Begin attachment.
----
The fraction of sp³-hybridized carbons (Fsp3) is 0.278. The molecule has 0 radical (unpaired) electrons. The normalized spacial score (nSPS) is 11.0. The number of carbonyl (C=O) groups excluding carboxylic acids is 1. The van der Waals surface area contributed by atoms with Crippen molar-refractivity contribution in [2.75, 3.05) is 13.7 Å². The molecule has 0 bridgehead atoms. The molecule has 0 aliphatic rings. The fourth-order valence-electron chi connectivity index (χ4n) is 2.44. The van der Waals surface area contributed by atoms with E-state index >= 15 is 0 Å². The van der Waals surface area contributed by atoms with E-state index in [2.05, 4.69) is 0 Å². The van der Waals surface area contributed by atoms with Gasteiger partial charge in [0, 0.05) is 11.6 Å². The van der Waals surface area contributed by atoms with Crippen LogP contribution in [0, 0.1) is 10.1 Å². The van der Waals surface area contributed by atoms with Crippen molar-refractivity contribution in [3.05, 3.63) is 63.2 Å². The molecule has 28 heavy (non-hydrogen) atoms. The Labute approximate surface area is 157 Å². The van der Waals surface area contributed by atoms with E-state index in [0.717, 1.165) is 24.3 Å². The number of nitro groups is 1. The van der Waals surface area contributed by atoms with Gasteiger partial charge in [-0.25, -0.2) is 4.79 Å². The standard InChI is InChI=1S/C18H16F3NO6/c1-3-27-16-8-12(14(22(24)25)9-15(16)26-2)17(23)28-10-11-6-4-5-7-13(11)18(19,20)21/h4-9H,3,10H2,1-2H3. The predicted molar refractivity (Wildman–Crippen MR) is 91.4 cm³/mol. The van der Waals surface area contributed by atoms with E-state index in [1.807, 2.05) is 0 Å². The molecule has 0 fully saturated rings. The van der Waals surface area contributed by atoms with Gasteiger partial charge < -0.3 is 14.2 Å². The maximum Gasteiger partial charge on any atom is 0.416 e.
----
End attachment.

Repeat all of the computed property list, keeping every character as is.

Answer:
The fraction of sp³-hybridized carbons (Fsp3) is 0.278. The molecule has 0 radical (unpaired) electrons. The normalized spacial score (nSPS) is 11.0. The number of carbonyl (C=O) groups excluding carboxylic acids is 1. The van der Waals surface area contributed by atoms with Crippen molar-refractivity contribution in [2.75, 3.05) is 13.7 Å². The molecule has 0 bridgehead atoms. The molecule has 0 aliphatic rings. The fourth-order valence-electron chi connectivity index (χ4n) is 2.44. The van der Waals surface area contributed by atoms with E-state index >= 15 is 0 Å². The van der Waals surface area contributed by atoms with E-state index in [2.05, 4.69) is 0 Å². The van der Waals surface area contributed by atoms with Gasteiger partial charge in [0, 0.05) is 11.6 Å². The van der Waals surface area contributed by atoms with Crippen LogP contribution in [0, 0.1) is 10.1 Å². The van der Waals surface area contributed by atoms with Crippen molar-refractivity contribution in [3.05, 3.63) is 63.2 Å². The molecule has 28 heavy (non-hydrogen) atoms. The Labute approximate surface area is 157 Å². The van der Waals surface area contributed by atoms with E-state index in [0.717, 1.165) is 24.3 Å². The number of nitro groups is 1. The van der Waals surface area contributed by atoms with Gasteiger partial charge in [-0.25, -0.2) is 4.79 Å². The standard InChI is InChI=1S/C18H16F3NO6/c1-3-27-16-8-12(14(22(24)25)9-15(16)26-2)17(23)28-10-11-6-4-5-7-13(11)18(19,20)21/h4-9H,3,10H2,1-2H3. The predicted molar refractivity (Wildman–Crippen MR) is 91.4 cm³/mol. The van der Waals surface area contributed by atoms with E-state index in [1.807, 2.05) is 0 Å². The molecule has 0 fully saturated rings. The van der Waals surface area contributed by atoms with Gasteiger partial charge < -0.3 is 14.2 Å². The maximum Gasteiger partial charge on any atom is 0.416 e.